Meet the Raptors: Superheroes of the Skies!

 Posted by Elizabeth Bacher, Communications and Susan Burchardt, Animal Keeper We'd like to introduce you to a few of Woodland Park Zoo’s own Superheroes. No capes needed here because these particular heroes are already expert fliers. We’ll take a closer look and examine some of their unique superpowers, investigate what threats they face in nature—their “Kryptonite” so to speak—and fill you in on how you can visit with them at Woodland Park Zoo or in some cases, see their cousins around the wild spaces of our Pacific Northwest! Read all about them, then take our raptor quiz and find out which Superhero you are most like!  Modoc, the handsome turkey vulture. Photo: Dennis Dow/Woodland Park Zoo Superhero: Modoc the Turkey vulture Superpower: Iron stomach! Vultures have strong stomachs that can neutralize all kinds of dangerous germs and bacteria—which helps minimize the spread of disease to other animals and to people. Kryptonite/Threats: Toxins in their (and our) environment. E

Tiny Egyptian tortoises teach us a big lesson in hope

Posted by Elizabeth Bacher, Communications Egyptian tortoises are critically endangered. Photo: Jeremy Dwyer-Lindgren/Woodland Park Zoo Every now and then, the world’s tiniest creatures show they have something big to teach us, if we’re willing to listen. Such is the case for the Egyptian tortoise. This critically endangered species, one of the world’s smallest tortoises, faces intense pressure in the wild. They’re native to the desert bordering the Mediterranean Sea and were once found in Libya, Egypt and Israel. Now, they’re isolated to small patches of territory in Libya and are considered extinct in the rest of their territory. Habitat destruction and human encroachment, including the illegal pet trade, are to blame. But there is hope, in the form of tiny hatchlings that weigh about as much as a couple nickels.  Woodland Park Zoo is proud to be a leader in the successful breeding and rearing of Egyptian tortoises. We work under the direction of the Species Survival Plan (known as t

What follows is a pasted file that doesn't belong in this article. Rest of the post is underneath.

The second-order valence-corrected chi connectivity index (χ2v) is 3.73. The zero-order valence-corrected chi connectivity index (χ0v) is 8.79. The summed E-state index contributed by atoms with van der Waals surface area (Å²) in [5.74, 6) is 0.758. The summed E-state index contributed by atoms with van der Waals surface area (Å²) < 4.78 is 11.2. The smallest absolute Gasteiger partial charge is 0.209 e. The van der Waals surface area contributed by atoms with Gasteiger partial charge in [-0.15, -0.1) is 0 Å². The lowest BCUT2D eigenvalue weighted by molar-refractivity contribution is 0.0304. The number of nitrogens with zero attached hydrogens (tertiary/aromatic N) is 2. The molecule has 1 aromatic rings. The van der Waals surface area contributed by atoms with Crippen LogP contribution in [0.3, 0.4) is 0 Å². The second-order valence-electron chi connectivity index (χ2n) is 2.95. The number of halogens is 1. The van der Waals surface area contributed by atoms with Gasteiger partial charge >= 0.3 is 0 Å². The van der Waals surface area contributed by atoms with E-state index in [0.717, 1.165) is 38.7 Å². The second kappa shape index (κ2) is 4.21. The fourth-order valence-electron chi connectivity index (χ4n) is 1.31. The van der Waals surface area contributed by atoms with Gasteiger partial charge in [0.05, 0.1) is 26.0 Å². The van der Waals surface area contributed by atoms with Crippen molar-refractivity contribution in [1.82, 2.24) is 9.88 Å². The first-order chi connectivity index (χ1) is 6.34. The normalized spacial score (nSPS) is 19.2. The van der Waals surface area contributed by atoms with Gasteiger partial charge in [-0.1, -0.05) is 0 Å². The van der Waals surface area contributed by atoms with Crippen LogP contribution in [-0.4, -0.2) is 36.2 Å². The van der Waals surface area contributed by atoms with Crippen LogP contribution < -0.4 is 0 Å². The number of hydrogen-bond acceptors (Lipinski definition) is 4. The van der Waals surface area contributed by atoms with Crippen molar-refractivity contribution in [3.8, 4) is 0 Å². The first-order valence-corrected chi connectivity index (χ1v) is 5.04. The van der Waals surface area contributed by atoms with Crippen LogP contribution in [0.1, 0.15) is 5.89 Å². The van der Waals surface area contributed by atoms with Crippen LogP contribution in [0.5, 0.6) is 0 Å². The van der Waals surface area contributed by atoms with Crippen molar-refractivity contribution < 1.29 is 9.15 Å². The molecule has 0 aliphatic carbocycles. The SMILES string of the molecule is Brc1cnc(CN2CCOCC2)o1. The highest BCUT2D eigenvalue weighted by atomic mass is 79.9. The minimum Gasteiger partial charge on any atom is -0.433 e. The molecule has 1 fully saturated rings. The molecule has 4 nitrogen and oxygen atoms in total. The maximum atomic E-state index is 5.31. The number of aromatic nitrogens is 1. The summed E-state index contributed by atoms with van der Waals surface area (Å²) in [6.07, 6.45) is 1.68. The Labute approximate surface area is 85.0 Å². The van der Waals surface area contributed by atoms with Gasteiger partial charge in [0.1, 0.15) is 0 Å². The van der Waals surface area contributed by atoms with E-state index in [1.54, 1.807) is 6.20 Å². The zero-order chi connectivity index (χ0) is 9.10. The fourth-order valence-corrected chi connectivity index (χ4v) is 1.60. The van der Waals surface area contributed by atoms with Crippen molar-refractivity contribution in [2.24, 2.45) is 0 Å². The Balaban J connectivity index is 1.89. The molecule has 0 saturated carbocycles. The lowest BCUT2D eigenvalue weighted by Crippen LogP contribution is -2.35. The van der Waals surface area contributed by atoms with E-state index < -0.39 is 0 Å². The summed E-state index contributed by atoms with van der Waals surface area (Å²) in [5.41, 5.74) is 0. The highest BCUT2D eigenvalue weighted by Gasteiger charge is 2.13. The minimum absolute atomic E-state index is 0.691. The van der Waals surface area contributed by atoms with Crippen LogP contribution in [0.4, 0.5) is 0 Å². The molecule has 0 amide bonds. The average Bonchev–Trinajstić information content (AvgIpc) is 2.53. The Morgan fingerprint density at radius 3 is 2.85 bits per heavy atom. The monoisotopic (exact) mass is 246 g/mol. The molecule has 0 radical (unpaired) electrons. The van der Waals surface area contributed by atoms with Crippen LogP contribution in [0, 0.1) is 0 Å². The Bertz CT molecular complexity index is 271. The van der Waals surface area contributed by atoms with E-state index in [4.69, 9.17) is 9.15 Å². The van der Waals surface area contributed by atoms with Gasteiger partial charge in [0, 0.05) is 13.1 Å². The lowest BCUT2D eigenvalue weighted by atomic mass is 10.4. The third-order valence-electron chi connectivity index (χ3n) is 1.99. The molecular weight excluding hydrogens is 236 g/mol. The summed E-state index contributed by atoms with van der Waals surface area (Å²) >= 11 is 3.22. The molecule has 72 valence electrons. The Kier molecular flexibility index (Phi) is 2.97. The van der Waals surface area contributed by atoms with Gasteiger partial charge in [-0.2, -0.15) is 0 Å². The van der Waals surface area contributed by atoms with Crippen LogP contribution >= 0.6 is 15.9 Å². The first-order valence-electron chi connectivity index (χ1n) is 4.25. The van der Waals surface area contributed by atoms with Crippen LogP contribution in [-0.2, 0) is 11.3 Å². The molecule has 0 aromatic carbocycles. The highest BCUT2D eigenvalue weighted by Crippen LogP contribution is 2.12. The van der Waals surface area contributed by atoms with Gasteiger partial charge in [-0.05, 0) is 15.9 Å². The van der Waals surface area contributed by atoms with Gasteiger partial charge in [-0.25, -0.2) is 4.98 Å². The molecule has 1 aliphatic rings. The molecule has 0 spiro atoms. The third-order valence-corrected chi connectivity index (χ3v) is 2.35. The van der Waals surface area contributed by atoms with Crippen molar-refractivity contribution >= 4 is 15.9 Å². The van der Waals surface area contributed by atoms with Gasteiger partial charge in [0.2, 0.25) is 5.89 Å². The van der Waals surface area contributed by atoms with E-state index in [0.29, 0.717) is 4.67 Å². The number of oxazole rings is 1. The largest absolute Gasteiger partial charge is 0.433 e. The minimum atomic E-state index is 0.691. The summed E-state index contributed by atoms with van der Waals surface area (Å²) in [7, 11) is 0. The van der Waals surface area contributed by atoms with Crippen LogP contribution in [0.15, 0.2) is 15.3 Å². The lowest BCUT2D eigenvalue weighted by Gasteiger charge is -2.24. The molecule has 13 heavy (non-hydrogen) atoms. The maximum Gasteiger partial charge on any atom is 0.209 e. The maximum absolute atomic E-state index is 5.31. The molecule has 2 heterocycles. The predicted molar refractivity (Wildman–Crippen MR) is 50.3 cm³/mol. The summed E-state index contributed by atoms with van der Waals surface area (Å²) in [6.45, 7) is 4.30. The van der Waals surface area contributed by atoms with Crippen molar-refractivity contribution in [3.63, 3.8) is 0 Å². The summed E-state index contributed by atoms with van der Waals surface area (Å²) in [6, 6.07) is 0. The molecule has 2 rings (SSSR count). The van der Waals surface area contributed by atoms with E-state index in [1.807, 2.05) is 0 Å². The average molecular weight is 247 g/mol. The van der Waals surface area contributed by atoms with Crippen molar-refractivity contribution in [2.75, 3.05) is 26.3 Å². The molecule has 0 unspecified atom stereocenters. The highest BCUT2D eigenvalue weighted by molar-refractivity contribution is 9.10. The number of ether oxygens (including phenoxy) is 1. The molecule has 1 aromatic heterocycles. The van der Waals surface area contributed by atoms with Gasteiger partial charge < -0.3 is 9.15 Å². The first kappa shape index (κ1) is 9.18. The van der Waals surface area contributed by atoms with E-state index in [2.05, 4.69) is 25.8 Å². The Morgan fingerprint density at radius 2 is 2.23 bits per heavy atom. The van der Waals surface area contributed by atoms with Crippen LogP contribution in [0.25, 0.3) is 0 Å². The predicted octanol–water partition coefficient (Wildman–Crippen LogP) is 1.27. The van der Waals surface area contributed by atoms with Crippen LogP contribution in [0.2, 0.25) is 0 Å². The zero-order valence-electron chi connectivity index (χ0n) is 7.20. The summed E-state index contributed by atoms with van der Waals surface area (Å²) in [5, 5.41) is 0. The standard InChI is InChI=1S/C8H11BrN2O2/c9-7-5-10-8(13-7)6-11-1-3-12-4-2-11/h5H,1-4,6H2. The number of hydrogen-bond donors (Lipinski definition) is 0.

Shower Hasani with love: famed giraffe heading to new home

Posted by Gigi Allianic, communications Photos by Jeremy Dwyer-Lindgren/ Woodland Park Zoo In May 2019, we proudly announced the birth of a little giraffe . This month, the giraffe darling of the community, Hasani, will reach another milestone: he’ll be leaving Seattle for a new home.  The last day to visit Hasani and show some love will be Sunday, October 18. Giraffe fans can also see the other members of the herd: Olivia and Dave, the parents of Hasani; and Tufani, the younger sister of Olivia.  Hasani will move to a new home in Merkel, Texas. It is a facility and breeding center that has been vetted by Woodland Park Zoo animal care experts, is affiliated with Hemker Park & Zoo in Freeport, Minn. and is well-regarded by the AZA community. The center does not have a name because it is not open to the public, but the organization that owns it is licensed for animal welfare by the USDA. To learn more, see our editor’s note below. The 155-pound newborn was diagnosed just hours after

A baby gorilla is on the way: Nadiri is expecting!

Posted by Gigi Allianic, Communications Nadiri, a 24 year old western lowland gorilla, is expecting her second baby—a younger sibling for Yola. Photo: Dennis Dow/Woodland Park Zoo Oh baby... we have some exciting news to share! Nadiri, the mom of little Yola, is eating for two once again! We are announcing today that Nadiri has safely completed the first trimester of pregnancy and is expecting her second baby in late January or February 2021. The gestation period for gorillas is eight to nine months, similar to humans. The new baby sister or brother for Yola, who turns 5 in November, will be the first offspring between 24-year-old Nadiri and 20-year-old Kwame. Kwame is also the father of Kitoko, a boy born earlier this year to female Uzumma, so Nadiri's new baby will be a younger sibling for him too! Kwame is the silverback of this gorilla family and the father of Nadiri's baby. This will be the second child for each of them at Woodland Park Zoo, and the first for them together